Depressed Industry Boosts Notice Period

Daniel Standing LL.B., Editor, First Reference Inc.

If you lost your job today, how are your chances for employment elsewhere? Depending on your industry, the answer could range from promising to dismal. In April 2020, when the pandemic was a new reality, the answer could have been different still. At that time, in the automotive industry, people were driving less. New cars gathered dust in dealers’ parking lots. Many thousands of jobs were affected, and sometimes courts were called upon to sort out the aftermath. In Hogan v 1187938 B.C. Ltd., 2021 BCSC 1021 (CanLII), Justice Gerow’s focus on the state of the industry in setting a generous notice period will be of interest to employers. We also see the court agree with the plaintiff on mitigation, providing employers food for thought when offering a dismissed employee alternate employment.

Key facts

Terry Hogan worked his way up the ranks at Mercedes-Benz Vancouver, starting as a mechanic in 1998 and becoming assistant service manager in 2013. The pandemic caused a sharp decline in service appointments, with customers generally only scheduling required maintenance. As a result, in March 2020, the dealership issued layoff notices to a number of its employees, including Hogan. At the time, it said it would be a temporary layoff.

Business continued to decline. The dealership gave Hogan a $500 “earnings subsidy.” In August, it gave Hogan notice that his employment was permanently and immediately terminated and handed him a cheque for $13,255 in termination pay. Besides the almost $20,000 Hogan received in federal benefits, he earned about $4,000 with Elections Canada.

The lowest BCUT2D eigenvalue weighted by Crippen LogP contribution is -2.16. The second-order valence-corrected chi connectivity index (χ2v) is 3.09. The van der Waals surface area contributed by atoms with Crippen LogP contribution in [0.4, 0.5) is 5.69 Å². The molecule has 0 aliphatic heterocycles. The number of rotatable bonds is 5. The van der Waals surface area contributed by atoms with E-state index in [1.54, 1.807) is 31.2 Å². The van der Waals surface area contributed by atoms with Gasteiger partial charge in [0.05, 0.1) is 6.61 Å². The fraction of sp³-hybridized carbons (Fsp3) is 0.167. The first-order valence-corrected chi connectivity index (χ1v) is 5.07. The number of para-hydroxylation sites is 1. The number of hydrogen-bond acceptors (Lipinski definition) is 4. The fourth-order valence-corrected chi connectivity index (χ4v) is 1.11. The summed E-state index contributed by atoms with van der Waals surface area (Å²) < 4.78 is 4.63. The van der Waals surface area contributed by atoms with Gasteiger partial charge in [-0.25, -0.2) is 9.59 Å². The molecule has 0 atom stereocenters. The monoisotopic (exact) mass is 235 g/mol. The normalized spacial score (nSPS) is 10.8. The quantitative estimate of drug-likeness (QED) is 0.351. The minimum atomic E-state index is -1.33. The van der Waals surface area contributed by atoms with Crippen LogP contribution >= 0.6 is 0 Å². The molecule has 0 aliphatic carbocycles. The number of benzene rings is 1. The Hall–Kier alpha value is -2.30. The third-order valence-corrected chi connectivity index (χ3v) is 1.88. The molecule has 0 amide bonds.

In the course of the litigation, the employer offered Hogan a service advisor position at Don Docksteader Motors Ltd., a Vancouver dealership owned by the same parent company but under separate management from the employer. Hogan turned it down because he saw it as a demotion that would have required him to work significant overtime, something he couldn’t do because of his childcare obligations. Furthermore, he would have had to sign a release, so accepting the job would have meant dropping his lawsuit against his former employer.

What the court decided

First, the court considered when Hogan’s employment ended: was he constructively dismissed in March 2020, or was he terminated in August? Applying the Supreme Court’s 2015 Potter decision, Justice Gerow noted that this was a unilateral layoff that, despite an initial assurance that it would be temporary, was not. There was no evidence that the employment contract allowed the layoff, which had a significant impact on Hogan. The court found that when the employer laid off Hogan, it clearly showed that it no longer intended to be bound by the employment contract. Therefore, it was a constructive dismissal despite the company’s legitimate business interest in acting as it had.

The parties disputed the appropriate notice period. Hogan argued for 21 or 22 months, whereas the employer said 15 to 17 months was the suitable range. As this issue is always resolved according to the Bardal framework, the court considered Hogan’s age (55), the nature of his employment, the length of his service, his training, skills and qualifications and the availability of similar employment elsewhere. The court reviewed each side’s package of authorities and concluded that 22 months was the appropriate notice period. The court relied on the state of the industry and the plaintiff’s inability to find similar work as factors that led to the generous notice period.